Singer Castle was a major undertaking, and tons and tons of granite were needed to be quarried on nearby Oak Island and brought to Dark Island to build The Towers. Soil from Canada was also lifted and replanted on the island, some stories circulated at the time that Bourne was stealing some of Canada to add to the United States!
Bourne planted corn on a neighboring island that he owned called Corn Island, which was in Canadian waters, and was criticized for not paying import taxes on the produce! He also owned Wheat Island, and Ice Island, etc., and you can only assume that Bourne named them for what they produced. Yet, in truth, Bourne was an incredibly honest and honorable man, having grown-up serving the Church. Bourne's father was a minister and he sang in the Choir. The Towers had a Chapel and Bourne would often send his ferry boats to pick-up locals that wanted to attend mass on Sundays.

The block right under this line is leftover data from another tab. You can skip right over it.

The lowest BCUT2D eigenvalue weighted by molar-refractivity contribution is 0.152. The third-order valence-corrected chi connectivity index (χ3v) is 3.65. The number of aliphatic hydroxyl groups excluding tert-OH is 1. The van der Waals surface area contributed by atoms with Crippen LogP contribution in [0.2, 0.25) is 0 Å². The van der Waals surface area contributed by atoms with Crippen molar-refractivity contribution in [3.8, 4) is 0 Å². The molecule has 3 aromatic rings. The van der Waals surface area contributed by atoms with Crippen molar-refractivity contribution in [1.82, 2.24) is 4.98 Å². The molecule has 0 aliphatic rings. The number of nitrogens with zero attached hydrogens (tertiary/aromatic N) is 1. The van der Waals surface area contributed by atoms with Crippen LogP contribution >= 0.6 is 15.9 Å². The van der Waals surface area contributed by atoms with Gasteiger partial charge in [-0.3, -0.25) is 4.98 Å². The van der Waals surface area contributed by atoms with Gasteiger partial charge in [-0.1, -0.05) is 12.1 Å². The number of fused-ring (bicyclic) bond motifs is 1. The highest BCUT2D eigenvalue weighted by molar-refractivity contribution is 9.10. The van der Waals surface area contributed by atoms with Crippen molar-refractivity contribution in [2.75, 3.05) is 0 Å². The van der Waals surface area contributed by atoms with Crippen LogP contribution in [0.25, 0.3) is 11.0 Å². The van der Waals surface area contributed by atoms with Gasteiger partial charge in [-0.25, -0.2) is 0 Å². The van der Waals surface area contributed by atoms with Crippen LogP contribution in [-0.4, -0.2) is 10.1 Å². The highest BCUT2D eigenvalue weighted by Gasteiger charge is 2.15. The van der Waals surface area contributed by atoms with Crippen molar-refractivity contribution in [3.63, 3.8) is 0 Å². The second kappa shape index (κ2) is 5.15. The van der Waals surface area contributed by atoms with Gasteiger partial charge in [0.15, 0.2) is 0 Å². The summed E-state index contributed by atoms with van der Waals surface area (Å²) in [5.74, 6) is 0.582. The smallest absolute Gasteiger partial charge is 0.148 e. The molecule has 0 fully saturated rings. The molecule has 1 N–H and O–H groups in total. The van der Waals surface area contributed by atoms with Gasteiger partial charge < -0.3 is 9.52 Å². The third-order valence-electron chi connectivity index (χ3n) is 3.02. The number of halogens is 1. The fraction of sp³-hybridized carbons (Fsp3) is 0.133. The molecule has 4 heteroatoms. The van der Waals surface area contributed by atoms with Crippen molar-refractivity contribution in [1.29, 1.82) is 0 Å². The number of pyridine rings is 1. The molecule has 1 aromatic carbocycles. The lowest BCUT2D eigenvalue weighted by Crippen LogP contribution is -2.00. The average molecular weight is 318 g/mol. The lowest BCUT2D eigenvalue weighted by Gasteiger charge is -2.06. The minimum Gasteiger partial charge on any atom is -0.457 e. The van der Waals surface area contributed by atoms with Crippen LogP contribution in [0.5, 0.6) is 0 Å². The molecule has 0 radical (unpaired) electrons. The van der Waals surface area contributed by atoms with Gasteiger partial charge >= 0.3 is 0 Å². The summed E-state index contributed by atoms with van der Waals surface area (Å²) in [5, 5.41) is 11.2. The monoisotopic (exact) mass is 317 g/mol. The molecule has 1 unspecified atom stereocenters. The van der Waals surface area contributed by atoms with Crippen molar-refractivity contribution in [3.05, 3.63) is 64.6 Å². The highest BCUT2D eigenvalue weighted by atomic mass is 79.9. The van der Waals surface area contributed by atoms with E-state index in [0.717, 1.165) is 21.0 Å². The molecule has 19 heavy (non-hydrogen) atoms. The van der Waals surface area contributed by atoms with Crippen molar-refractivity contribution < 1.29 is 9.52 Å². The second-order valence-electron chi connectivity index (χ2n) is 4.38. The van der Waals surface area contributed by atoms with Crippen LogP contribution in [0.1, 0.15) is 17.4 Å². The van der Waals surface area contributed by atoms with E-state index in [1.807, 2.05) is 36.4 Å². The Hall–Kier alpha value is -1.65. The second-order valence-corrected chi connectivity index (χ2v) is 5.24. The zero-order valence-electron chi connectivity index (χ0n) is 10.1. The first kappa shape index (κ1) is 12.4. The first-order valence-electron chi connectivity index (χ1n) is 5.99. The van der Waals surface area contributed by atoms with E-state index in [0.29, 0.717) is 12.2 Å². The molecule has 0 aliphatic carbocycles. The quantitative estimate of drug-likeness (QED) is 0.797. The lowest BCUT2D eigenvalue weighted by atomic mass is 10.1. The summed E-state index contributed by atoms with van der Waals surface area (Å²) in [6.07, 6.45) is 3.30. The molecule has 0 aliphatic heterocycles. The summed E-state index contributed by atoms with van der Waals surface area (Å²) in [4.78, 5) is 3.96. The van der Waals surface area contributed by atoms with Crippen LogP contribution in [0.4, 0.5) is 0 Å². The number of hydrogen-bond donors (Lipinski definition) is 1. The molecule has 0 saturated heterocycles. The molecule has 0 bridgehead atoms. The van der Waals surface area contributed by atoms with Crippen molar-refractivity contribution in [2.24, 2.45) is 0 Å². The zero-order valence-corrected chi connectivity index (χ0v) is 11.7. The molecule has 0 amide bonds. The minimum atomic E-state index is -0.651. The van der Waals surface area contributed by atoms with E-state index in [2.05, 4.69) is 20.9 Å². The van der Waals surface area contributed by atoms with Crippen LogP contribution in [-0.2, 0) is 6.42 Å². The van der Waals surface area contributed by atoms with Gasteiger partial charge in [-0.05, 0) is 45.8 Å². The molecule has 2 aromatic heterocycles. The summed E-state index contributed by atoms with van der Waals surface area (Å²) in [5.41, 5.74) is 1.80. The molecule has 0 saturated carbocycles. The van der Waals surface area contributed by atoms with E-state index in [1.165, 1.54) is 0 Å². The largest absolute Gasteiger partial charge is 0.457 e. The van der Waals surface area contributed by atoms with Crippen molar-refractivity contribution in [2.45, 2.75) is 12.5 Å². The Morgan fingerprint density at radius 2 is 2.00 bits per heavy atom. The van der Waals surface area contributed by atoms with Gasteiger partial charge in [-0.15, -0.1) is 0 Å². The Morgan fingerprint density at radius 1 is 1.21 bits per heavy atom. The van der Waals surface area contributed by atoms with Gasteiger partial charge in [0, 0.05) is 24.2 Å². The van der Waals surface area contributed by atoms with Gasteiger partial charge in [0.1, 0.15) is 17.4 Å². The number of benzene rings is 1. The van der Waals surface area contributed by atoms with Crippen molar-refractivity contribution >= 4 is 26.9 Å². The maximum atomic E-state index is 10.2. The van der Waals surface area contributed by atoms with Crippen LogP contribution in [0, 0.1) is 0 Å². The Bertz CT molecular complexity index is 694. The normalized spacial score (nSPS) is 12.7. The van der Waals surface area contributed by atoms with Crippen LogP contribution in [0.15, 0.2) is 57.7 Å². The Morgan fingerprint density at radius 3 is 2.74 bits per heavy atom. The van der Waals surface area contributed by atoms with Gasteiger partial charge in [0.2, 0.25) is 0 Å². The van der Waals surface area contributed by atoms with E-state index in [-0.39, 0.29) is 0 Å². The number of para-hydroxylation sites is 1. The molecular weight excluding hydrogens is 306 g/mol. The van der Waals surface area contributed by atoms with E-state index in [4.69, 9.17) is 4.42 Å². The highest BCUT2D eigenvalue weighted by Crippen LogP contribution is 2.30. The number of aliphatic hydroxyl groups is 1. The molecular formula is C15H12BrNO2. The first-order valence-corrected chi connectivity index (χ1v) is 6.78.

The Towers were renamed Singer Castle in 2002, when an investor named Farhad Vladi purchased the estate. He has made it the ultimate destination in the St. Lawrence. Three ferry companies deliver guests from May - November, two from the US and one from Canada. Private boaters are also welcome to tie-up their crafts on the wharf at the South Boathouse. The Castle is now a museum with gift shop and numerous Singer Sewing Machines throughout. There's also a small theatre that tells guest the story of Bourne and his Towers using black and white footage from 1905, when the family moved in. Guests may just tour for the day, or actually stay over in The Royal Suite for a princely sum, and this beautiful island / castle becomes theirs for the night, until the next morning's visitors arrive. Tours are conducted from 10am-5pm and include all the buildings on the island.